Energy windfall tax petition snubbed
THE majority of MPs in the Westcountry will not sign a
petition calling on Gordon Brown to levy a one-off windfall tax
on energy and utility companies.
The petition, organised by the left-wing pressure group
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Compass, asks that a share of the profits made this year by the
main energy providers, which it says are up from £557 million
in 2003 to £3 billion this year, be used to help Britain's
Most MPs in Cornwall and Devon said they agreed with the
principle of the petition but insisted it would be practically
impossible to levy such a windfall tax because most energy
companies are big multinationals and make some of their profits
MPs in the region believe it would make more sense to levy a
tax on the profits that energy firms have made through the EU
carbon emissions trading scheme.
Richard Younger-Ross, Lib-Dem MP for Teignbridge, said he
would support the idea on principle but would not sign the
He said: "As an MP I use early motions in Parliament to make
my views known. If I started signing national petitions I would
receive every petition there is under the sun.
"It's a good idea to claw some of the profits these
companies are making back to help those who can't afford to pay
their energy bills, so long as the Treasury does not use this
money for any other purposes."
Matthew Taylor, Lib-Dem MP for Truro and St Austell, agreed,
saying: "In theory it's a great idea. These companies have made
huge profit through no investments of their own, just because
of the market speculation.
"If the Government can get some of these profits back to
help poorer people, then all the better."
It would not be the first time the Labour Government had
levied a windfall tax on energy firms. In 1997, when it came to
power, it raised £4.5 billion to fund its new deal for the
This time round, Compass believes billions could again be
raised with the view to help people who are suffering from the
rising costs of living or have been plunged into fuel
Compass's petition said: "Part of the money raised should be
used to immediately help those struggling with rising fuel
bills and should be particularly targeted at families in or
facing fuel poverty."
The Prime Minister, who returned yesterday from the Olympic
Games' closing ceremony in Beijing, has shrugged off demands
for a windfall tax on energy companies' profits. Instead, he
favours increasing the amount these firms pay for pollution
Originally permits under the EU carbon emissions trading
scheme were free, leading energy firms to make an estimated £9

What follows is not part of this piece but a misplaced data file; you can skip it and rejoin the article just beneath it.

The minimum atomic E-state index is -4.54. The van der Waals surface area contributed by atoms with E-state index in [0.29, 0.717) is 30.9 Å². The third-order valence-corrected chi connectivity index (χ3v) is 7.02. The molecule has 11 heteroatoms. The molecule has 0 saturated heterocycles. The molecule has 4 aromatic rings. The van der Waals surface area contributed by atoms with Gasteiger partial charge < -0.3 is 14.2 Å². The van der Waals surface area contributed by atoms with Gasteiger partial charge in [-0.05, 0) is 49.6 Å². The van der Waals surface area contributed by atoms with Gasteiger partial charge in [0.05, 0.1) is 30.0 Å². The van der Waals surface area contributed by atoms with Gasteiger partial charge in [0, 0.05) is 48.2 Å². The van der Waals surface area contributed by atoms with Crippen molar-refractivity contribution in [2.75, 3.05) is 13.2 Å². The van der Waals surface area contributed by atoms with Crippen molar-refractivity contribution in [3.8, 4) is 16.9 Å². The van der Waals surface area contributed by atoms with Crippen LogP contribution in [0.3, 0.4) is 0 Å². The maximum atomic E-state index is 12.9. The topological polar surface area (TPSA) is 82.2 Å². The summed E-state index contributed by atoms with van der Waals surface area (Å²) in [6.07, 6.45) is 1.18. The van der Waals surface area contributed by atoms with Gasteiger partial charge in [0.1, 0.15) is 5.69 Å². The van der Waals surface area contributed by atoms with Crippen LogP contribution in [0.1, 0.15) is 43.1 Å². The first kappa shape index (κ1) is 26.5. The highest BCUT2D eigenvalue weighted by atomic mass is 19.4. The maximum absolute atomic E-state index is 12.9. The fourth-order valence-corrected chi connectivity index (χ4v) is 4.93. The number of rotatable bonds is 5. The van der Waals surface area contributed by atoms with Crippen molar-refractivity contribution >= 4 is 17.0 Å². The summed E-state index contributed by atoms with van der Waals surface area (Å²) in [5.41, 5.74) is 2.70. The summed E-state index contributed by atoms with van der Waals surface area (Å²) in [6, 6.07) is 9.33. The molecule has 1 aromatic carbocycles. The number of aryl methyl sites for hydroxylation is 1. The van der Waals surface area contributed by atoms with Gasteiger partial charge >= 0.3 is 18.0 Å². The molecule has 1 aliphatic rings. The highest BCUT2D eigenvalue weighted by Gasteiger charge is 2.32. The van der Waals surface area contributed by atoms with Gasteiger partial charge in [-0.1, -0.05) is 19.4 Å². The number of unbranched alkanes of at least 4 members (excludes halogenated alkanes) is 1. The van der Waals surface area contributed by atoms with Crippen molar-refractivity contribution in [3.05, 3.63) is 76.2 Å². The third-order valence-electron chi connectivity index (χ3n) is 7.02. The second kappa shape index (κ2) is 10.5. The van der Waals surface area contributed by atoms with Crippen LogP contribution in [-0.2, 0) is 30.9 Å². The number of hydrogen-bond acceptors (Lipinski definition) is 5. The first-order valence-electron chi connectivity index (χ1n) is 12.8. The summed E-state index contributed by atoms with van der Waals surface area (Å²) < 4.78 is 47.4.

million profit out of them.
Now Labour ministers want to auction seven per cent of them
– a measure that could raise £2 billion over four years. This
could be extended to 10 per cent, which would bring in a
further £500 million.
Hugo Swire, Conservative MP for East Devon, said it should
be up to the individual companies to decide to share out their
huge profits and not see a tax imposed on them by central
He said: "We need to address the fundamentals of the
economy. Why has council tax risen so much?"
Julia Goldsworthy, Lib-Dem MP for Falmouth and Camborne,
said that the petition for a windfall tax was only looking at
energy firms' profits but should look at the profits made under
the EU carbon emissions trading scheme instead.
She said: "These firms have made £9 billion under the
emission trading scheme and some of this should be going
towards increasing energy efficiency and helping people who
face rising costs of living and fuel poverty.
"That would be a better approach than just taxing them on
their profits which may have been made abroad."
Adrian Sanders, Lib-Dem MP for Torbay, agreed, saying: "If
it's about a windfall tax on the huge profits these companies
make from the emissions trading scheme, then it's brilliant. I
would sign such a petition.
"But if it's just on their profits, then when you think most
of these companies' profits are made in other countries, I
don't think it would bring in much money. Besides, it would
jeopardise these companies' ability to carry on operating in
St Ives Lib-Dem MP, Andrew George, said he would only sign
the petition should the wording be acceptable.
"Oil companies have made the largest profits in their
history at a time when the rest of us are struggling," he said.
"It is putting fishermen out of business, and placing a real
hardship on people especially in rural areas. The system is
just not working.
"It is right that these companies should share their profit
and alleviate the problems they have created.
"The same goes for energy firms. But there are many
practical difficulties to levying a windfall tax on their